SUPREME COURT OF NEW YORK, SPECIAL TERM, NASSAU COUNTY
December 15, 1969
MIRIAM RAYNOR ET AL., PLAINTIFFS,
VILLAGE OF ROCKVILLE CENTRE, DEFENDANT
Manuel W. Levine, J.
This is an action brought by plaintiffs to have the Building Zone Ordinance of the Incorporated Village of Rockville Centre declared unconstitutional as it pertains to their property and to restrain the defendant from preventing the use of said property for an apartment house.
The land to which this action is directed lies in the block bounded on the north by Grand Avenue, on the east by Lee Avenue, on the south by Maple Avenue and on the west by Morris Avenue. It constitutes approximately the northwest quarter of said block. The property is zoned "Residence A District", as are the properties to the east and north. The west side of Morris Avenue is zoned "Residence B District" as is the property to the south of the subject premises. Lee Avenue, west of Morris Avenue, is zoned for business.
In a "Residence A District", one-family dwelling, church and school, public library and public school are the permitted uses and a two-family house when granted by the Board of Appeals. Two-family dwellings and apartment houses as well as "Residence A District" uses are permitted in a "Residence B District".
The subject premises are developed with one-family dwellings which are occupied. Consequently, it is adaptable to the use for which it is zoned. The property to the east and north is developed with lovely one-family dwellings. There is an apartment house directly across the street on the west side of Morris Avenue. Directly south is a well-kept red brick firehouse and the property to the east, developed with one-family dwellings, is being condemned by the village for municipal purposes (Department of Public Works). On the south side of Maple Avenue is the village power plant. Maple Avenue to the west is zoned business. On the northwest corner of Maple Avenue and Morris Avenue is an auto repair shop. The southwest corner has a bowling alley.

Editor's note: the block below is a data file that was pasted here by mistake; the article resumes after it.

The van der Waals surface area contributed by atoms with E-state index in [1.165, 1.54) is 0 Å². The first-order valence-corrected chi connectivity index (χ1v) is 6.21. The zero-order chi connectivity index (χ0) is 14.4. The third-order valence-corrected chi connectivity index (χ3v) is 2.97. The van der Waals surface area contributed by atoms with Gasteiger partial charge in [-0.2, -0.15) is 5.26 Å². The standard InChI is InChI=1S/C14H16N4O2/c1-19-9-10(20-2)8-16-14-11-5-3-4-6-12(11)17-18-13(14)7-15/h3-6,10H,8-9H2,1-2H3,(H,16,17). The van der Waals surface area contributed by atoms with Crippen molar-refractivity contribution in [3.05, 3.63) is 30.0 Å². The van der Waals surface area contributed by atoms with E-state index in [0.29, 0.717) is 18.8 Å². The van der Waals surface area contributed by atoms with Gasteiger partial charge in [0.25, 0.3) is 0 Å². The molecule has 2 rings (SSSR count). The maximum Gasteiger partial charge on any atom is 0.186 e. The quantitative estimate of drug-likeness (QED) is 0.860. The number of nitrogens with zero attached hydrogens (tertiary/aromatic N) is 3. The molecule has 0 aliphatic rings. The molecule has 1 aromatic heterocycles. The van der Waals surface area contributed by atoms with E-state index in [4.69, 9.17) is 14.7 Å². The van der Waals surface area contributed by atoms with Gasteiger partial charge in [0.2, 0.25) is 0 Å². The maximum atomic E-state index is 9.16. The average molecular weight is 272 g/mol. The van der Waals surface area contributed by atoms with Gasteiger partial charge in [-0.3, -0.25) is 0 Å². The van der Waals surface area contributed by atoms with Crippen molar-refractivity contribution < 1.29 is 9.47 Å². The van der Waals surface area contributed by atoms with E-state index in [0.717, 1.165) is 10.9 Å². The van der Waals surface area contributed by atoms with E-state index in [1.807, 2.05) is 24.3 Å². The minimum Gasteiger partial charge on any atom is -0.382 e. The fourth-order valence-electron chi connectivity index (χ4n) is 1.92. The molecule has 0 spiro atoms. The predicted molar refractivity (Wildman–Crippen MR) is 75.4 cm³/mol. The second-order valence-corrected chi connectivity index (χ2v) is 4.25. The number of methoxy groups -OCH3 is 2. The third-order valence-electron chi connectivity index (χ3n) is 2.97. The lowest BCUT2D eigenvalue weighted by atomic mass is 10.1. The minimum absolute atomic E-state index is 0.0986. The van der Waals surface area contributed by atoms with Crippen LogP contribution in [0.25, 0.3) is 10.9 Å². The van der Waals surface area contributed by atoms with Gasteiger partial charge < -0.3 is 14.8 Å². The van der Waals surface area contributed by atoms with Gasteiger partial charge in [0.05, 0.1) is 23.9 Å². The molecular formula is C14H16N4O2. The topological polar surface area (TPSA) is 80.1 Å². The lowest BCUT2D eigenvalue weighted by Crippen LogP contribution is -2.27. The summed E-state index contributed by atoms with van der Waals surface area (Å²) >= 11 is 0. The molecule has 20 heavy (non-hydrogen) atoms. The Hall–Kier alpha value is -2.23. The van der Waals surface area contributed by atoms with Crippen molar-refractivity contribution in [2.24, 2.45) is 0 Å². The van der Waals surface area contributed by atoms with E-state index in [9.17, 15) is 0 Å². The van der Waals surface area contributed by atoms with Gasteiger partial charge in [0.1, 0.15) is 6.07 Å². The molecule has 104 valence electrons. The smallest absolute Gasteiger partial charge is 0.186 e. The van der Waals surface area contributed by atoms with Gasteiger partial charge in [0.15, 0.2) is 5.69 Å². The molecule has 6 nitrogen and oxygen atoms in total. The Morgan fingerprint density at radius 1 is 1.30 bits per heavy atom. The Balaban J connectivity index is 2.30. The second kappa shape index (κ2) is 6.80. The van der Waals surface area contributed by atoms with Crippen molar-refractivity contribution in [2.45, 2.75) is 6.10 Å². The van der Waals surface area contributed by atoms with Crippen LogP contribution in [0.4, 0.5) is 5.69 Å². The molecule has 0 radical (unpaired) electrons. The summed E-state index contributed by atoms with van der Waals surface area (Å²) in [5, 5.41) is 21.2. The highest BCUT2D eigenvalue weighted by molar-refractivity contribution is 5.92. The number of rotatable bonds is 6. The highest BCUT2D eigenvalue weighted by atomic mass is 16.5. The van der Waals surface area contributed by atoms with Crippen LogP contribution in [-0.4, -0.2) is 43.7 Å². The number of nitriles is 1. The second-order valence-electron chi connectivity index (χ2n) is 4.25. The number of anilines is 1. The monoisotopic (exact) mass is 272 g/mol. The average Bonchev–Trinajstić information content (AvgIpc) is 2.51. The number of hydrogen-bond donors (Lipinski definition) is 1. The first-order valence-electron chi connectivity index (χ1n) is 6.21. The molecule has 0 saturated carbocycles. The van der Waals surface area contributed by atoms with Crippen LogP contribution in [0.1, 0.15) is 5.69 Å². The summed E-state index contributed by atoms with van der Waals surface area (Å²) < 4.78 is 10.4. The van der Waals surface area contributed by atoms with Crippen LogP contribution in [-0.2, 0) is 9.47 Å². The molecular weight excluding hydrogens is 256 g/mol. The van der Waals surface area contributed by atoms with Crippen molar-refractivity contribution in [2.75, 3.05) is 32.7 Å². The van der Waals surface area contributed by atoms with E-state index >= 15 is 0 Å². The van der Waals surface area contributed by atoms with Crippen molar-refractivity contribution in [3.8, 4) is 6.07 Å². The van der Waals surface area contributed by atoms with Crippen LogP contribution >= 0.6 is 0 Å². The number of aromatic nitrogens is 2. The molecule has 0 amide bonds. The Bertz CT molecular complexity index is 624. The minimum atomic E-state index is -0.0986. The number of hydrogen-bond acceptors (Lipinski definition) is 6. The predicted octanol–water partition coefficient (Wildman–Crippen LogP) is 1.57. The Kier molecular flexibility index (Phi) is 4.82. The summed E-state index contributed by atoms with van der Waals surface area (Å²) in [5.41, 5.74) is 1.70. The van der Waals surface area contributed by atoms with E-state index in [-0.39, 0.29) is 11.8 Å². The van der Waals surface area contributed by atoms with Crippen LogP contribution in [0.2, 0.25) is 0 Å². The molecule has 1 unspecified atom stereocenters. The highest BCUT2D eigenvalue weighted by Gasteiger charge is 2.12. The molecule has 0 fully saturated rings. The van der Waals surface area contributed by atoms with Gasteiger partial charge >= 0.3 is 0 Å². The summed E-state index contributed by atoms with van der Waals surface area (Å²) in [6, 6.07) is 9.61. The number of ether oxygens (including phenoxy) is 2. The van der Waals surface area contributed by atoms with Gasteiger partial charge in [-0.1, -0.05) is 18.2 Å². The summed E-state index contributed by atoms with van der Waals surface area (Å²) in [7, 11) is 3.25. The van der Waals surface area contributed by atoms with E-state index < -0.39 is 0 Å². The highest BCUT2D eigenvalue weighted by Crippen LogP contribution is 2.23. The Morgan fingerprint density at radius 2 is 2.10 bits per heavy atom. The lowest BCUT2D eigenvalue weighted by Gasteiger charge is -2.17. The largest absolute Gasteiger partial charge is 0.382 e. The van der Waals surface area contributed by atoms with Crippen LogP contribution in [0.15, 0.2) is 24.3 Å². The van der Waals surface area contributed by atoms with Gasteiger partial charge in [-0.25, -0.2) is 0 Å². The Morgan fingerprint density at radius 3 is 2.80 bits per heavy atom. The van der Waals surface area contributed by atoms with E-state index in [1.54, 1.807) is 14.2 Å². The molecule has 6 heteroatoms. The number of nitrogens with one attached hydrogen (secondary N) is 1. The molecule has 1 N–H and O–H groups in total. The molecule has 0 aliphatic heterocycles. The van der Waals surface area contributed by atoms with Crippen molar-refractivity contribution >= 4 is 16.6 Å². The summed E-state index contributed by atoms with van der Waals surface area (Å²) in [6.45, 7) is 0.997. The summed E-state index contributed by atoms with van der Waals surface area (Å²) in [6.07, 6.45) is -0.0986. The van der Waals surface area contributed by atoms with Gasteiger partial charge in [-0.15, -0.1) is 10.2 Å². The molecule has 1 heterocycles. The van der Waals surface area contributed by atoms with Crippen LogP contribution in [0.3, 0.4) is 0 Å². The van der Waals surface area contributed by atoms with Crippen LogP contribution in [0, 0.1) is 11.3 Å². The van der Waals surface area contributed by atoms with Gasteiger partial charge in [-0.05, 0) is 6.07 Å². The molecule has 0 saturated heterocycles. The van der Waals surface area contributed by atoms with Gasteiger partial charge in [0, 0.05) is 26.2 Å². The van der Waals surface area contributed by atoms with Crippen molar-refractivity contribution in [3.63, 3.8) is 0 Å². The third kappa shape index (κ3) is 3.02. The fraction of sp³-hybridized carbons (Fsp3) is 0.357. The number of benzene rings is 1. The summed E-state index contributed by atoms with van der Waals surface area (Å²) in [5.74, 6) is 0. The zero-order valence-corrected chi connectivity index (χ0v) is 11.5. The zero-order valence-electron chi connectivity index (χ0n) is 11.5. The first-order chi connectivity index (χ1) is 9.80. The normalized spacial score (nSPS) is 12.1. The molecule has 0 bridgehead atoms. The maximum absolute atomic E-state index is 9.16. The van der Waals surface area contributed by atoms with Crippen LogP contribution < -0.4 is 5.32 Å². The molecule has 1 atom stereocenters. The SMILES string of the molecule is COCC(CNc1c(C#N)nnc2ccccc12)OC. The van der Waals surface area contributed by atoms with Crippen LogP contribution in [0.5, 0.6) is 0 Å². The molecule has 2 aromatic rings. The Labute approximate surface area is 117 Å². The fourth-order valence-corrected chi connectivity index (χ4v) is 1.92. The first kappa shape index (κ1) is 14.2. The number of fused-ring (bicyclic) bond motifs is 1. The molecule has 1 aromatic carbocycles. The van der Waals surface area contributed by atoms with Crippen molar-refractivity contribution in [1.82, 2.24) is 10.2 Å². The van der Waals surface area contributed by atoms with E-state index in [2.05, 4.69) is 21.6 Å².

Plaintiffs' real estate expert testified that the property as zoned is worth $112,000 whereas if apartments were permitted the value would be $366,000. This was based on $6,000 per unit. In any event there is obviously a substantial economic loss. The contention of the plaintiffs is that under the circumstances the ordinance is unconstitutional as to their premises.
The court disagrees with the plaintiffs and agrees with the action of the village which, in 1963 in rezoning the village,
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--> used the west side of Morris Avenue as the terminus of the "Residence B District". A street is often used as a buffer between zones and is better than having them contiguous. A granting of the relief requested would be an intrusion into a lovely residential area, as evidenced by exhibits G, H, I and J, as well as the court's inspection. As a matter of fact it could readily establish a basis for another extension of the "Residence B District". Further, there was testimony that the sanitary sewer lines were designed in this immediate area for one-family homes and that an apartment house would add 780 units which at peak hours would cause an overload. There is also evidence that the school serving the area is already overcrowded.
It is the opinion of this court that the Building Zone Ordinance of the Incorporated Village of Rockville Centre is constitutional as it pertains to plaintiffs' property, as it is in the interest of the general welfare of the area. (Stevens v. Town of Huntington, 20 N.Y.2d 352.)
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